VHF ra­dio is your res­cue net­work

Horowhenua Chronicle - - NEWS -

Take two wa­ter­proof ways to call for help, is Mar­itime NZ’s ad­vice for what to take with you when head­ing out on the boat this sum­mer.

“In coastal water, a VHF ra­dio is your best two-way com­mu­ni­ca­tion de­vice at sea,” says Mar­itime NZ Deputy Di­rec­tor Sharyn Forsyth.

“Re­mem­ber, if you can’t call for help, then no one can find you and hy­pother­mia be­comes a se­ri­ous risk,” she added. “With a VHF ra­dio, the mar­itime dis­tress chan­nel, chan­nel 16 is mon­i­tored 24/7 by the Mar­itime NZ’s Mar­itime Ra­dio ser­vice and Coast­guard. It can also be heard by other ves­sels which may be in a po­si­tion to give im­me­di­ate as­sis­tance.

“Ev­ery boat with a VHF ra­dio acts as a ‘sta­tion’ and can come to the res­cue if they hear a dis­tress call on Chan­nel 16, or a lo­cal chan­nel.”

No one would agree more on the im­por­tance of car­ry­ing a VHF ra­dio as at least one form of com­mu­ni­ca­tion than Mur­ray Church, a Hawke’s Bay boatie, whose boat cap­sized while out fish­ing in July.

Last year Mur­ray and his friends had dis­cov­ered there was no cell­phone cov­er­age at their favourite fish­ing spot near Cape Kid­nap­pers so Mur­ray then bought a ma­rine VHF ra­dio.

When his boat cap­sized un­ex­pect­edly Mur­ray made a May­day call and was im­me­di­ately in con­tact with the Mar­itime Ra­dio Ser­vice.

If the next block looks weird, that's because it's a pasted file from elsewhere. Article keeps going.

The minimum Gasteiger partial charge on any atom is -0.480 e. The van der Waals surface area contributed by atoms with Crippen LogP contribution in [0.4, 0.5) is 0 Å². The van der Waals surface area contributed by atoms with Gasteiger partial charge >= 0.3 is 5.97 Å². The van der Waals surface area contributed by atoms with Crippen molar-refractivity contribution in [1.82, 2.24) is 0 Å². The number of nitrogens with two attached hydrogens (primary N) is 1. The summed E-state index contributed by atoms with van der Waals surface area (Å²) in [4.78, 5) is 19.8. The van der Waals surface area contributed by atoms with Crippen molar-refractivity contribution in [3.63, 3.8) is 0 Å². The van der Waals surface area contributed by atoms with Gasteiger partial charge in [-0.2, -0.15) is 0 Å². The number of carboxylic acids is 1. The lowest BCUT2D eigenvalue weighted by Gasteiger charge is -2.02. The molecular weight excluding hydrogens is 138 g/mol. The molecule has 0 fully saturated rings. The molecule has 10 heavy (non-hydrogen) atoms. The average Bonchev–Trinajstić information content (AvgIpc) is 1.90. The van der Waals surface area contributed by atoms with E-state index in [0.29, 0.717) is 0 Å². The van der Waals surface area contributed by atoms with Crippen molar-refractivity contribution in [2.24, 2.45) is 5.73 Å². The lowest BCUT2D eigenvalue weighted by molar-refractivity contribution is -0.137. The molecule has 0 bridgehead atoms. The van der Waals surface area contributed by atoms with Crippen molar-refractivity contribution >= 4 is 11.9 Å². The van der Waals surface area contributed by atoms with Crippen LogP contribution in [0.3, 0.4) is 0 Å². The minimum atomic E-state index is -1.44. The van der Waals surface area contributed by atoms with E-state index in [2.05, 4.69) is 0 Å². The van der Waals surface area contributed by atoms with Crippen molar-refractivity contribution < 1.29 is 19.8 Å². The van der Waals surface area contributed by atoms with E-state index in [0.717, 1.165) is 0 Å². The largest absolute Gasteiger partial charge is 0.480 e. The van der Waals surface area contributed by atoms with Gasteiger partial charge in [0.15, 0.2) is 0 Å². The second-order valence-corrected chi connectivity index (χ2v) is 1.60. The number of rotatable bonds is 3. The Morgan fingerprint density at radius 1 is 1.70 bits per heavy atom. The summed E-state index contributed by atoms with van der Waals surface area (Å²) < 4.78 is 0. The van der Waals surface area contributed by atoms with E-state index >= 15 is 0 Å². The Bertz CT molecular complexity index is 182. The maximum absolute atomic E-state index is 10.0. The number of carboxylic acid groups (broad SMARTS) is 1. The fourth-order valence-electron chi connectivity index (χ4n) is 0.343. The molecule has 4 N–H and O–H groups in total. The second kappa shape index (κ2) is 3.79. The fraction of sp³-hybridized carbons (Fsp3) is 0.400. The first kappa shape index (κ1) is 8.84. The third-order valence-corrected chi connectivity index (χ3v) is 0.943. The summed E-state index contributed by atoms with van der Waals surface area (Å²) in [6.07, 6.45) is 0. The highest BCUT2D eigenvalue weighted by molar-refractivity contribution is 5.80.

Through­out the res­cue the ra­dio op­er­a­tor kept in con­tact with the boat­ies pro­vid­ing as­sur­ance and up­dates about a res­cue he­li­copter, a lo­cal Coast­guard Unit and other ves­sels in the area.

“We had a VHF and were wear­ing our life­jack­ets. I don’t know what would have hap­pened if we hadn’t. It would have been hours be­fore any­one missed us.”

His har­row­ing tale has been the in­spi­ra­tion for a multi-me­dia ad­ver­tis­ing cam­paign for Mar­itime NZ that will run over the sum­mer months.

To read more about the cam­paign and view the ad­ver­tise­ment click here: www.mar­iti­menz.govt.nz/vhf

Mar­itime NZ’s ad­vice to boat­ies is to al­ways take two wa­ter­proof ways to call for help.

Around the coast a VHF ra­dio will usu­ally be the best. VHF ra­dio cov­er­age on lakes and rivers can be poor or zero so if you are not sure about VHF cov­er­age where you will be boat­ing take a dis­tress bea­con.

A cell­phone in a wa­ter­proof bag, torch, air horn and flares can also be used. It is rec­om­mended that boat­ies take a VHF ra­dio course through Coast­guard Boat­ing Ed­u­ca­tion so they know how to get help when they need it.

Sum­mary of boat­ing by the num­bers:

• 1.5 mil­lion Ki­wis were in­volved in recre­ational boat­ing last sum­mer

• life­jacket wear­ing be­hav­iour amongst recre­ational boat­ies is steady at about 75 per cent wear­ing all or most of the time on the water

• only one in four (25 per cent) take a ma­rine VHF ra­dio

• in 59 per cent of fa­tal boat­ing ac­ci­dents in­ad­e­quate com­mu­ni­ca­tions were on board (in­ad­e­quate com­mu­ni­ca­tions can­not be said to have caused the deaths but it was an added risk that makes res­cue harder)

• Two thirds of those who die in recre­ational boat­ing ac­ci­dents each year could be saved if they wear a life­jacket.

Wan­ganui Coast­guard skip­per Kevin MacKenna says know­ing how to op­er­ate nav­i­ga­tional and safety equip­ment on a boat is in­te­gral to safe boat­ing.

Be safe on the water.

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